Crisis of SME Lending and how to circumvent it

Many small businesses are struggling to raise much-needed funds to expand. This is nothing new. Since credit tightening at the onset of the recession businesses of all sizes have struggled to raise debt to varying degrees. However in a period of low interest rates and a growing economy, why is this still the case?

On Thursday, the Bank of England released their Funding for Lending figures, which were down more than £128 million on the previous quarter, however there is hope. According to the National Association of Commercial Finance Brokers, a record number of new lenders have joined the market to push an uptick in SME lending.

Whilst the vast majority of lending comes from traditional sources such as high street banks who have traditionally required assets as security (something most small businesses simply don’t have) or otherwise require substantial turnovers for cash flow lending, new lenders do offer some considerable hope to small businesses. In short, they can be separated out as follows:

The crowd                                                

Crowd funding initially revolved around equity investment and, in the case of Kickstarter (among others), early access to products or limited supply items from the company that was being funded. More recently, with the introduction of businesses like Funding Circle, this has extended to debt.

Assuming you fit within their parameters, crowdfunding sites can be a great way to raise debt. They are often flexible, and represent an open market approach through which you can submit the terms you are willing to accept. Potential lenders can then pledge any amount of cash towards your target amount. The sites themselves will usually take a small cut of the debt raised (and, in some cases, a fee) but nothing that will break the bank.

The Venture Lender

If you are in the market for rapid expansion, acquisitions or other high growth strategies that are likely to result in an ultimate exit, venture debt may be for you. These guys specialise in funding high growth, often pre-revenue businesses with debt. Beware, however, many come with high interest rates (to reflect the risk profile of the business) and warrants, which entitle the lender to a portion of equity on a successful exit. If it is a successful exit however, and the debt enabled your business to break a plateau to get there, those warrants may look like a risk worth taking.

The Gordon Gekko Solution

Mezzanine finance was traditionally used to fill a funding gap in the capital structures of big-ticket leveraged buyouts, however it now shows great promise in the SME space. Like venture debt, it usually takes the form of subordinated debt with a fairly high interest rate. Warrants are often requested. Interestingly, there is some preliminary evidence to suggest that high street banks will view mezzanine as a form of hybrid equity, often making subsequent senior debt lending more likely as a result. Mezzanine therefore may represent a first step in a two part debt raising journey that may solve your needs. And you get to feel like Gordon Gekko in the process.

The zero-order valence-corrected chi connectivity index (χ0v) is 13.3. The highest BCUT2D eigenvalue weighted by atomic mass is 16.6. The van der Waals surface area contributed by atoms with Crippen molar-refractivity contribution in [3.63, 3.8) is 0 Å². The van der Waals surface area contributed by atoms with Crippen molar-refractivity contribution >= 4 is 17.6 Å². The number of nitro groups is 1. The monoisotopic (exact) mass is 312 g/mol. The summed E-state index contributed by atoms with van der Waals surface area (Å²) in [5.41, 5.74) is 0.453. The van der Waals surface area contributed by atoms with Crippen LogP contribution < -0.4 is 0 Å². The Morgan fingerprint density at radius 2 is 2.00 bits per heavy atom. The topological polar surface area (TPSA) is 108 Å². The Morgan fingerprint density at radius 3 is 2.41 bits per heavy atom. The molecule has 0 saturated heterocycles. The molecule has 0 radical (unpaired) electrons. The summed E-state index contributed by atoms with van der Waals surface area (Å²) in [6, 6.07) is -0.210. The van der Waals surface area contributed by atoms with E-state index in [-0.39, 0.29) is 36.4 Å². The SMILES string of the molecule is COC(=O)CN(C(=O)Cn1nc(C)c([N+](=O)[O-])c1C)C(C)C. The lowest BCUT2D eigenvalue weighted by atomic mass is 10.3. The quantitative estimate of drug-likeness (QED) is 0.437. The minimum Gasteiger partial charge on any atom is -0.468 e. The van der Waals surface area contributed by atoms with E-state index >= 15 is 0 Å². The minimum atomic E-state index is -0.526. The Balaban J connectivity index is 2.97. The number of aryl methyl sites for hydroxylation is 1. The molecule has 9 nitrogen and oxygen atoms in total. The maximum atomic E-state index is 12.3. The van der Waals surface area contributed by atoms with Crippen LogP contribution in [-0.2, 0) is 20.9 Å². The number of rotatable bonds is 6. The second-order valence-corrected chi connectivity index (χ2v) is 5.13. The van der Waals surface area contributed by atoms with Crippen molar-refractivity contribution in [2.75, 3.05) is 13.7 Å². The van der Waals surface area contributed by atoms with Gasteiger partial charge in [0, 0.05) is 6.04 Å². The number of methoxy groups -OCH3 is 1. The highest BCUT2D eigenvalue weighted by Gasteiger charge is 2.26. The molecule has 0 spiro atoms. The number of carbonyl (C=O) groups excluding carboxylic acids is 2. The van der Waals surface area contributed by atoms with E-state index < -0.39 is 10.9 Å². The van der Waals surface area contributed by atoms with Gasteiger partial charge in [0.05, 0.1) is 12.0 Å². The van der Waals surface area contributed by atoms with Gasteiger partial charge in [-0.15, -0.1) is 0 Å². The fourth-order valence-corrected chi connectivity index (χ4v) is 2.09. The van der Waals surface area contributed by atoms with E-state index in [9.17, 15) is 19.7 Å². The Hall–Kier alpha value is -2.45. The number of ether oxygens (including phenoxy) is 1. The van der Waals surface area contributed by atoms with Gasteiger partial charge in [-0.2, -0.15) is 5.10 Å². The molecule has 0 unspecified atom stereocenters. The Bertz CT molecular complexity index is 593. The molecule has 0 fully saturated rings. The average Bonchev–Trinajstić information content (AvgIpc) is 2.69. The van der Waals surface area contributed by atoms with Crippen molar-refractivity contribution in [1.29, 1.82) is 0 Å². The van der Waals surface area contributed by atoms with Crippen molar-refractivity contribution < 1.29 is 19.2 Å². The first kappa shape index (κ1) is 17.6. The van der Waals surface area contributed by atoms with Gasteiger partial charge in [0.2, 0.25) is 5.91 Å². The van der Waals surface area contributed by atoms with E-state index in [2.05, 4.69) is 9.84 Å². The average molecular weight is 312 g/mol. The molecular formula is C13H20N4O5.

The Establishment Lender

Despite a recent reduction in lending through government schemes, they still represent a useful opportunity to small businesses. Usually issued through high street banks or invoice factoring businesses, schemes like the Enterprise Finance Guarantee may be the golden ticket you are after. With a loan default underwritten by the government, small businesses otherwise unable to access debt represent a much more secure prospect to banks if applying through this scheme. The government will take an additional 2 per cent per annum interest on top of the standard interest rate and beware, it is likely that the directors of the business will need to give a personal guarantee. The good news is that any primary residence will not be included under that guarantee.

Giving up a Slice of the Pie

An option that many refuse to entertain is equity investment. Whilst, understandably, one should be careful with their equity, there are times when giving a little up can result in a clear net benefit to a business. With SEIS and EIS schemes available, equity investment can be raised very cheaply and investors can be ‘encouraged’ to be passive, either through a well-drafted shareholder agreement or simply through picking the right people. Perhaps the biggest potential benefit however is choosing an investor who has the knowledge or network to take you to the next level. Does equity look that expensive when you get the money and the expertise thrown in?

Practicing what you preach

Here at MessageBase (www.messagebase.com), a telephone answering business for SMEs and enterprise, we are always in the process of engaging with most types of lender detailed above. As one of our wise counsel once told us: ‘money is cheap, what you’re offering isn’t. Don’t be quick to give your business away whatever the cost.’ They are wise words. Many business owners would do well to remember that, despite their financial situation, the world is awash with money. It takes a little perseverance and a little time, but the cash is there at a reasonable rate for your business if you want it enough.

Freddie Bellhouse, Director, MessageBase

Image: Funding via Shutterstock

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